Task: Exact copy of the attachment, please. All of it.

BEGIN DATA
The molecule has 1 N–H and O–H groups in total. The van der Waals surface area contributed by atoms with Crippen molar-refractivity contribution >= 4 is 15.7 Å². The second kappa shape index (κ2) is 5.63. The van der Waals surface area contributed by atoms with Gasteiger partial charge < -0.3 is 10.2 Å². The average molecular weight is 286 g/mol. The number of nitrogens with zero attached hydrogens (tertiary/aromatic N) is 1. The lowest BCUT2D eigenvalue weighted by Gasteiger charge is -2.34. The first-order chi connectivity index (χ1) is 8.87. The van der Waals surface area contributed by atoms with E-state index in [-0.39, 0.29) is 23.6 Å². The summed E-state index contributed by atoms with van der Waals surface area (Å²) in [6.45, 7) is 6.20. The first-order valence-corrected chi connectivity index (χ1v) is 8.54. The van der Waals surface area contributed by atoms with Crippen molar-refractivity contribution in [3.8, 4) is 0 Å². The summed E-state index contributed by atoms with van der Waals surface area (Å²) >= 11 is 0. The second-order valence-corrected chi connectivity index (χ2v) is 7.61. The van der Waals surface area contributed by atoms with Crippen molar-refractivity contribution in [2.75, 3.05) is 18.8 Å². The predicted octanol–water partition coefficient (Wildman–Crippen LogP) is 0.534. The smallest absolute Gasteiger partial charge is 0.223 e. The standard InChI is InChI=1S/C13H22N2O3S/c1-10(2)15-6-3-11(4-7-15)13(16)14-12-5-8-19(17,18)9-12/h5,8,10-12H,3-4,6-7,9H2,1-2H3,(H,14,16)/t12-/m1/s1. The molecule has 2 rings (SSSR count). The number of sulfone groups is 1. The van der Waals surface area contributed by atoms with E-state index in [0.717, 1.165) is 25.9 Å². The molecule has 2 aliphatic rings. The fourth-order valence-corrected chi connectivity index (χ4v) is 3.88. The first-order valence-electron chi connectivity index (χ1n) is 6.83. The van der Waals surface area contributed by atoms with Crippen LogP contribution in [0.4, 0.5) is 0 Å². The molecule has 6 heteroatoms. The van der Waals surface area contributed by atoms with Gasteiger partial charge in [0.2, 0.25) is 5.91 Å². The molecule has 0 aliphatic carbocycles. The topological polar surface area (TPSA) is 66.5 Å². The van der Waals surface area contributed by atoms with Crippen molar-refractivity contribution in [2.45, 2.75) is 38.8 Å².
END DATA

The molecule has 1 N–H and O–H groups in total. The van der Waals surface area contributed by atoms with Crippen molar-refractivity contribution >= 4 is 15.7 Å². The second kappa shape index (κ2) is 5.63. The van der Waals surface area contributed by atoms with Gasteiger partial charge < -0.3 is 10.2 Å². The average molecular weight is 286 g/mol. The number of nitrogens with zero attached hydrogens (tertiary/aromatic N) is 1. The lowest BCUT2D eigenvalue weighted by Gasteiger charge is -2.34. The first-order chi connectivity index (χ1) is 8.87. The van der Waals surface area contributed by atoms with E-state index in [-0.39, 0.29) is 23.6 Å². The summed E-state index contributed by atoms with van der Waals surface area (Å²) in [6.45, 7) is 6.20. The first-order valence-corrected chi connectivity index (χ1v) is 8.54. The van der Waals surface area contributed by atoms with Crippen molar-refractivity contribution in [3.8, 4) is 0 Å². The summed E-state index contributed by atoms with van der Waals surface area (Å²) >= 11 is 0. The second-order valence-corrected chi connectivity index (χ2v) is 7.61. The van der Waals surface area contributed by atoms with Crippen molar-refractivity contribution in [2.75, 3.05) is 18.8 Å². The predicted octanol–water partition coefficient (Wildman–Crippen LogP) is 0.534. The smallest absolute Gasteiger partial charge is 0.223 e. The standard InChI is InChI=1S/C13H22N2O3S/c1-10(2)15-6-3-11(4-7-15)13(16)14-12-5-8-19(17,18)9-12/h5,8,10-12H,3-4,6-7,9H2,1-2H3,(H,14,16)/t12-/m1/s1. The molecule has 2 rings (SSSR count). The number of sulfone groups is 1. The van der Waals surface area contributed by atoms with E-state index in [0.717, 1.165) is 25.9 Å². The molecule has 2 aliphatic rings. The fourth-order valence-corrected chi connectivity index (χ4v) is 3.88. The first-order valence-electron chi connectivity index (χ1n) is 6.83. The van der Waals surface area contributed by atoms with Crippen LogP contribution in [0.4, 0.5) is 0 Å². The molecule has 6 heteroatoms. The van der Waals surface area contributed by atoms with Gasteiger partial charge in [0.2, 0.25) is 5.91 Å². The molecule has 0 aliphatic carbocycles. The topological polar surface area (TPSA) is 66.5 Å². The van der Waals surface area contributed by atoms with Crippen molar-refractivity contribution in [2.45, 2.75) is 38.8 Å².